Tez_20

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(I write this post as we continue to see many posts over time about high nitrates in source water.)
We have 30ppm of nitrate in our water here but we have sewage works over the back of the canal, then there's all the canals by we, it was only 5 when we moved here years ago and last year it went up.
Got intouch with severn trent and the excuse they gave was our testing kits are properly made for testing water where API aren't.

Who's to say there's not been a leakage from the sewers.
 
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We have 30ppm of nitrate in our water here but we have sewage works over the back of the canal, then there's all the canals by we, it was only 5 when we moved here years ago and last year it went up.
Got intouch with severn trent and the excuse they gave was our testing kits are properly made for testing water where API aren't.

Who's to say there's not been a leakage from the sewers.
You might find great value in the article I referenced above and or the section on Filtration/Water Quality. Perhaps not in creating a nitrate pre-filter, but API Nitra-Zorb is sold in pouches intended to be placed in filters after fine filtering media (to prevent fouling the resin with detritus). The beauty of Nitra-Zorb type resin products is that they collect/remove nitrates very well and they are easily recharged and reused many times with ordinary non iodized salt water. It only loses it's effectiveness if/when the resin gets coated with detritus. If when this happens, I do not know if it can be reclaimed with a bleach/water solution like Seachem Purigen is.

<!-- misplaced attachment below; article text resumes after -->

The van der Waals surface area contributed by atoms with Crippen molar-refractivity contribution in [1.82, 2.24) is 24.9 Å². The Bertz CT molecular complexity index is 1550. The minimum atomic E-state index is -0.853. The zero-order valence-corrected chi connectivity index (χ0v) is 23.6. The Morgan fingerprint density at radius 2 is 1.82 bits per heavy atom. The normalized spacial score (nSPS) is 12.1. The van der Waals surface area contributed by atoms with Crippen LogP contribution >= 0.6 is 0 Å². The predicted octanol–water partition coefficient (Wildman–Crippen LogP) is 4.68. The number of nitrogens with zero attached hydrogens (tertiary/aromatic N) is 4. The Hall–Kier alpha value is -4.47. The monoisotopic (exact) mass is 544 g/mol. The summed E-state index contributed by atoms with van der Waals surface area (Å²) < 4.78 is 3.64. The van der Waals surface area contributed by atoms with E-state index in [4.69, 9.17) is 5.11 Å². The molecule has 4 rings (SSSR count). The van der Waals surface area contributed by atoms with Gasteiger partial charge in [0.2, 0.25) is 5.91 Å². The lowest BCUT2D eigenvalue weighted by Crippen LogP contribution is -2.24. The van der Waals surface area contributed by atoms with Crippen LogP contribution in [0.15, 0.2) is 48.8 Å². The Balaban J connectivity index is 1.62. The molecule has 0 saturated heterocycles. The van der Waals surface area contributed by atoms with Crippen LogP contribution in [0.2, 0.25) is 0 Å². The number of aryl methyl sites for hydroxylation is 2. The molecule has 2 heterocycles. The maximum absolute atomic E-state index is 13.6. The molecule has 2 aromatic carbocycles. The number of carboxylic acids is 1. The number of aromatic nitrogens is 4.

In any case, I've found API Nitra-Zorb to be a valuable tool to keep nitrates at bay. :)
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Note: Even though I may sound like a 'cheerleader' for API Nitra-Zorb, I have no affiliation with API with the exception of being a hobbyist consumer of some of their products.
HOWEVER, if you can get/keep nitrates low with fast growing plants, exceptional tank/filter maintenance, sufficient volume/frequency of partial water changes, deep sand, anoxic biocenosis clarification, or whatever, you need not explore 'chemical' filtration.
 

Tez_20

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API Nitra-Zorb is sold in pouche
Sorry for being late replying.
I checked these out on amazon and some said they worked and other said rubbish so left them alone but i do two water changes weekly that keeps it a steady level and i vacuum twice weekly besides.
 
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AbbeysDad